True, science may have found certain genes LINKED to obesity or alcoholism.  However, look at the lifestyles the parents lead.  Parents who buy healthy food and model an active lifestyle usually do not have overweight kids.  I may have a gene linked to alcohol abuse, but if my parents never drank, that switch may never get turned on…  Conversely, I may have the intellectual potential to have a very high IQ, but if my parents never read to me or deprived me of stimulation at an early age, I will never fully reach my potential.

(I probably just stepped in it… right. about. now.)

My point is to be very careful how you view the mentality of “A chip off the old block” or “The apple doesn’t fall far from the tree.”  If it’s out of pride, then by all means, take credit that you’ve got a “Mini Me.”

But if you are under the illusion that your child is destined to suffer the same fate as you, make the 153Promise to challenge that view.  Is your child bad at math because of some genetic aversion to numbers, or did they pick it up because they asked you for help and you said, “I’ve never been good at it, either.”

Is your child fated to be anxious because you were diagnosed with a genetic disorder, or is it that they learned from you that the world is scary because you are anxious… and so was your mother or father…  Or maybe you yell at them a lot, so they are always waiting for the other shoe to drop… Or both.

Make the 153Promise to see what “long line of” whatever your family comes from, and examine WHY you think that is.  If in doubt, ask your family doctor and if they don’t know, ask them for the name of a geneticist to learn whether or not you can change your child’s pattern of behaviors.

Give your children every opportunity to succeed, regardless of their chromosomes.

You may not be able to control the cards they were dealt, but you can help them play their hand to the best of their advantage.  And if you were never taught those skills, seek out someone who knows better than you.  Go or your child’s guidance counselor or pediatrician for support.

What “Long Line” do you want your children to come from???

 

 

 

 

 

 

 

 

Cell Phone Angst… and Challenge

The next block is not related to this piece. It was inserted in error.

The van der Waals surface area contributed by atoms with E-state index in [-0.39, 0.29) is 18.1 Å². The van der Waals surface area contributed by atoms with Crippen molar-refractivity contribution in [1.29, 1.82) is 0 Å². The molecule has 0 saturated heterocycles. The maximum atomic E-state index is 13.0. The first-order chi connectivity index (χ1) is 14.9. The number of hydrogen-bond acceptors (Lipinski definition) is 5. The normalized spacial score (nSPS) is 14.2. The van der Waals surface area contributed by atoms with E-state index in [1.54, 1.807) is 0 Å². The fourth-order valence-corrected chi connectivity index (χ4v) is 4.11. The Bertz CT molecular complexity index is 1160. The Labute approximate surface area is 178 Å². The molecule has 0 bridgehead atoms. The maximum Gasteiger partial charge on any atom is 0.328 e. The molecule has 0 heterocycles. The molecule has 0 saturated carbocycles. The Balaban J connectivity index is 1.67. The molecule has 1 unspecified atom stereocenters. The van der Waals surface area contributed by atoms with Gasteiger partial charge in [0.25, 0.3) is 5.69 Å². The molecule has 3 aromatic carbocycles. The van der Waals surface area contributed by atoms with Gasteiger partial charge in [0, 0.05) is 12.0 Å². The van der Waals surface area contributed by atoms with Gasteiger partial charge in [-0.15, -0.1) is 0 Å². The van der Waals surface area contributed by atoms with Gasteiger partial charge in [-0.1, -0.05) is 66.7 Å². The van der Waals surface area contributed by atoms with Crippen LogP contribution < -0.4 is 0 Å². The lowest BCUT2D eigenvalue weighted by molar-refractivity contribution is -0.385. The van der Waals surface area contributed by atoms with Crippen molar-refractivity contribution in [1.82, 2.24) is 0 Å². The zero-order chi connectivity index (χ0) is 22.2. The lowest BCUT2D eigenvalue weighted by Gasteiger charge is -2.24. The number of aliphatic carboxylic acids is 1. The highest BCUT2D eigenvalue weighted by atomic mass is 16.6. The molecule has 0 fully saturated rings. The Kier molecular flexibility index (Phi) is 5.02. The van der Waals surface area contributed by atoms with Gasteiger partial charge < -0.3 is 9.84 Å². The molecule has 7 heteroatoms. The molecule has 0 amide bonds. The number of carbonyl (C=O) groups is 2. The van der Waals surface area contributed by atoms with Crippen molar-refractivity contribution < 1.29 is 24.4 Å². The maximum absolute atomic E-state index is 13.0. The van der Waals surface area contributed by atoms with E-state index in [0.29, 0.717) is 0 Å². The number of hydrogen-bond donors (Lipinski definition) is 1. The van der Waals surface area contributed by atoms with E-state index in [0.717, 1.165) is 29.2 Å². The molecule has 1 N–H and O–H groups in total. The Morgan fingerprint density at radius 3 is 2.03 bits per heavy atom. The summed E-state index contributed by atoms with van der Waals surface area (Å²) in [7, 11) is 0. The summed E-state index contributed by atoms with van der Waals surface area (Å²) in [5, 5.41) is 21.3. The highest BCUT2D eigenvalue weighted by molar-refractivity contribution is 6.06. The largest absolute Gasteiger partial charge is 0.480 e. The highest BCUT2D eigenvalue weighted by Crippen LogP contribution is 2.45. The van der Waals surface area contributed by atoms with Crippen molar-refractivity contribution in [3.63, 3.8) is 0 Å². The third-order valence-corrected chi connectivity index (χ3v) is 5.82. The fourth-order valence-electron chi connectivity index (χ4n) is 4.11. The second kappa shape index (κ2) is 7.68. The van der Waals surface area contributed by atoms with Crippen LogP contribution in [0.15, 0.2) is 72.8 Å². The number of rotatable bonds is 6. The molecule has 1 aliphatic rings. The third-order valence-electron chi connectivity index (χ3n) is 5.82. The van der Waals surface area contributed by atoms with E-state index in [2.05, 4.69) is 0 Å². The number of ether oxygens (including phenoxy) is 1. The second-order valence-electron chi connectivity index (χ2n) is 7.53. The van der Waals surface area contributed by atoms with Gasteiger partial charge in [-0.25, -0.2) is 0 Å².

How old are your children?  When did they get — or do you plan to get them — cell phones?  Why?  Smartphone, Woman, Girl, Iphone, Apple Inc, Touch

I ask because I fail to see cell phones improving the quality of life in tweens and teens.  Rather, I only see anxiety and a giant paradox regarding cell phone communication: the more kids use their phones, the less connected they feel to the people with whom they are supposed to be communicating.

I’m going to put my Teacher Hat on for this post and speak from the perspective of the educator.  Here is what I am seeing during the school day:

  1. Texting each other the first and last few minutes of class.  About what, I can only guess, as I cannot legally go into their devices… (But YOU can… if you dare.)
  2. Taking “selfies” and/or “Snapchatting/Vining,” then obsessively checking to see how many “likes” they are getting.
  3. Increased requests to leave the class to “go to the bathroom” or “get a drink.”  Presumably to use their phones so they don’t get in trouble during class.  I can’t tell them no, but they are losing instruction time, as their trips are longer than necessary to sneak in a few more texts.
  4. More requests to text parents because they “forgot” something.  This irony is that the more they rely on texting parents, the less they need to communicate with their families BEFORE  and AFTER the school day is in session.
  5. Notifying me that they need to go to the office to pick up something… presumably because they just got a text saying their item from #4 was just dropped off.

(On my own time, I even saw a post on a Moms’ FB group asking what other mothers would do if they saw test answers on their kid’s phone!)

You may ask why I don’t just have a policy… I. DO.  So does the district.  But if/when I go to enforce it, I have been subject to major tantrums.  And this is not just from the students.  I have been accused of “stealing” property when I confiscate the cell phone, enforcing the policy, and then returning the phone at the end of the day.  I have been called a “train wreck” and was told that I “need mental help.”  There have been threats on my job and my life.  I have been the victim of theft to retaliate against me.  All because I have asked that phones are out of my classroom.  I have a thick skin, and administration supports me, so I just handle it like the strong human I am.  But what concerns me more are how the STUDENTS are actually suffering.